Howard's End: What Is Natural Justice?

Published: Mon 25 Nov 2002 09:53 AM
A Scoop reader was talking to correspondent Maree Howard and said; "You've written a lot about natural justice and ACC and although I am not on ACC, what is natural justice?" Maree is not a lawyer but Scoop thought the question was important to all our readers, so she set out on the path to find justice by talking to some lawyers. This is her report but please remember this is not legal advice. It's best to pay a lawyer for that.
Each year tens of thousands of decisions are made by Government and its agencies which affect people's lives.
Natural justice is a legal requirement that applies to people in government who have the power to make decisions which affect the rights, interests and expectations of New Zealanders. Of course, this also includes local government. Natural justice can be enforced by the courts, administrative tribunals and Ombudsmen.
The New Zealand Bill of Rights Act in Section 27, provides for an aggrieved person to apply for a judicial review in the High Court if they believe the observance of the principles of natural justice has been breached. It ought not to be, but this can be a complicated process. The Court has a range of remedies available to it if a breach is found. This may include such things as awarding compensation in extreme cases or perhaps declaring the decision invalid.
But that's not the start of observing the principles of natural justice.
Natural justice essentially imposes a code of fair procedure on the person making the decision with the most important element being the "hearing rule."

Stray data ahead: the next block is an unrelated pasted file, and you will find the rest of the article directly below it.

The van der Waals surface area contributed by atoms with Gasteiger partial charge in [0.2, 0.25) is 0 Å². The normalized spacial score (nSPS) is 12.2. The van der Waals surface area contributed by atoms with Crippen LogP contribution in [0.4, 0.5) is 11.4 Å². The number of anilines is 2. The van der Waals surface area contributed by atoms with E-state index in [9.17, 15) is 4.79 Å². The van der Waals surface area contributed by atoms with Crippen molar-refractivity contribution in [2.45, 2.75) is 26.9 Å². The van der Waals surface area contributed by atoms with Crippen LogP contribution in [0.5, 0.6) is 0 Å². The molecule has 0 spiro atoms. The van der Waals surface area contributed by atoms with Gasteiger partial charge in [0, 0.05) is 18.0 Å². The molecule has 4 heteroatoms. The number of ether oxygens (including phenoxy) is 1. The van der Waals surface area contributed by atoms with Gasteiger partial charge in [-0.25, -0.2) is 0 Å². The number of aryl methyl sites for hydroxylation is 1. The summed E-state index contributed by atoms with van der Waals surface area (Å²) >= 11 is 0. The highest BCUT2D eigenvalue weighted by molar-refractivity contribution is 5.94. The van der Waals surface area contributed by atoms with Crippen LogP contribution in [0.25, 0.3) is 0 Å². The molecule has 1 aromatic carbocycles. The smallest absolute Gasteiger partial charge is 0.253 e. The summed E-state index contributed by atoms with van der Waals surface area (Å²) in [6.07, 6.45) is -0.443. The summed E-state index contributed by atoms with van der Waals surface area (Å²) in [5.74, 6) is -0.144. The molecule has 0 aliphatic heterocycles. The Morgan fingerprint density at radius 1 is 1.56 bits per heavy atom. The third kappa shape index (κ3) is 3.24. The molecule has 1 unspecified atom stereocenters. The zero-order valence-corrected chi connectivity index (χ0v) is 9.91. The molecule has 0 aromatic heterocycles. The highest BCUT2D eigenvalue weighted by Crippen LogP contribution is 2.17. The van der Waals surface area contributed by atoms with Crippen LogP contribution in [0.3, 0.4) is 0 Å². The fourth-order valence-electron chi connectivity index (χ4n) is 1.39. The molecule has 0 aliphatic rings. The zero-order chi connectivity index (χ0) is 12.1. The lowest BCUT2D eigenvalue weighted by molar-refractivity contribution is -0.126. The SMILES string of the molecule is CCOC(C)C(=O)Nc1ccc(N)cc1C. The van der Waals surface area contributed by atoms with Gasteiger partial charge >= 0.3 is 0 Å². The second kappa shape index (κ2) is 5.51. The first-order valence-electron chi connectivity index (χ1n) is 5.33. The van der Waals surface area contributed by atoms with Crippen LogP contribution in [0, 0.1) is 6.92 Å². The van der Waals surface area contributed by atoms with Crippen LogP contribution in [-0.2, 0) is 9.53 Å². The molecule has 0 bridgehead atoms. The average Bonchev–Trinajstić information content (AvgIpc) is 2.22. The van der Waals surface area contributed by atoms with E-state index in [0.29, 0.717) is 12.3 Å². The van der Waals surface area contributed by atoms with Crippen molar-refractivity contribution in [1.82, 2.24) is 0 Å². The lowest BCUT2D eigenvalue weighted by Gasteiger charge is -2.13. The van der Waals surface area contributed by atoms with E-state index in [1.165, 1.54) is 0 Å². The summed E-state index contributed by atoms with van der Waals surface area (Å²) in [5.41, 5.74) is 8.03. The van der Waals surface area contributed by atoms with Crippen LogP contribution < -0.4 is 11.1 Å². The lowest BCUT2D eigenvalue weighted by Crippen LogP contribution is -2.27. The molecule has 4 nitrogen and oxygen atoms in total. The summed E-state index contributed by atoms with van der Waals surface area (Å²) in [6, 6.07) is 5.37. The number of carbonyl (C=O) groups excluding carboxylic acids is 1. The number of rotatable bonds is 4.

Not all government decision-making is subject to natural justice. It mostly applies to decisions that adversely affects an existing right, interest or expectation of a person or body such as a company or private corporation.
For example, natural justice would apply to a decision to cancel a licence or benefit, to dismiss an employee, to impose a disciplinary sanction, or to publish a report that damage's a persons reputation.
The purpose behind natural justice is to ensure that decision-making is fair and reasonable, but it is important not to confuse those objectives with what is legally required.
Whether a decision complies with natural justice depends not on whether the decision itself is fair and reasonable, but on whether a fair and proper procedure was followed in making the decision. As one High Court judge has put it: "properly and fairly."
It is fair play in action.
A decision must be objective, but it must also be rational and not depart from the reality of the real world.
That is where organisations like the ACC can get themselves into trouble because I've seen cases where an employee has made an arbitrary decision without providing a fair opportunity to the person affected to respond or to be heard. Of course, they are not the only one's, but at the moment they do seem to be the worst offenders.
Under natural justice, an invitation to make a response before the decision is made or sanction put into effect is crucial. ACC does not come under the State Services Commission who have excellent processes and oversight systems in place for employees to follow.
Hearing the other side of the story and fairly and reasonably considering it, is critical to good decision-making.
As one judge put it, "the path of the law is strewn with examples of open and shut cases which, somehow, were not; of unanswerable charges which, in the event, were completely answered; of inexplicable conduct which was fully explained; of fixed and unalterable determinations that, by consultation, suffered a change."
Fairness demands that a person be told what is called "the case to be met" and be properly heard in reply before a Government agency or organisation makes a decision that adversely affects an existing right, interest or expectation the person may hold. In too many case in New Zealand this is not happening.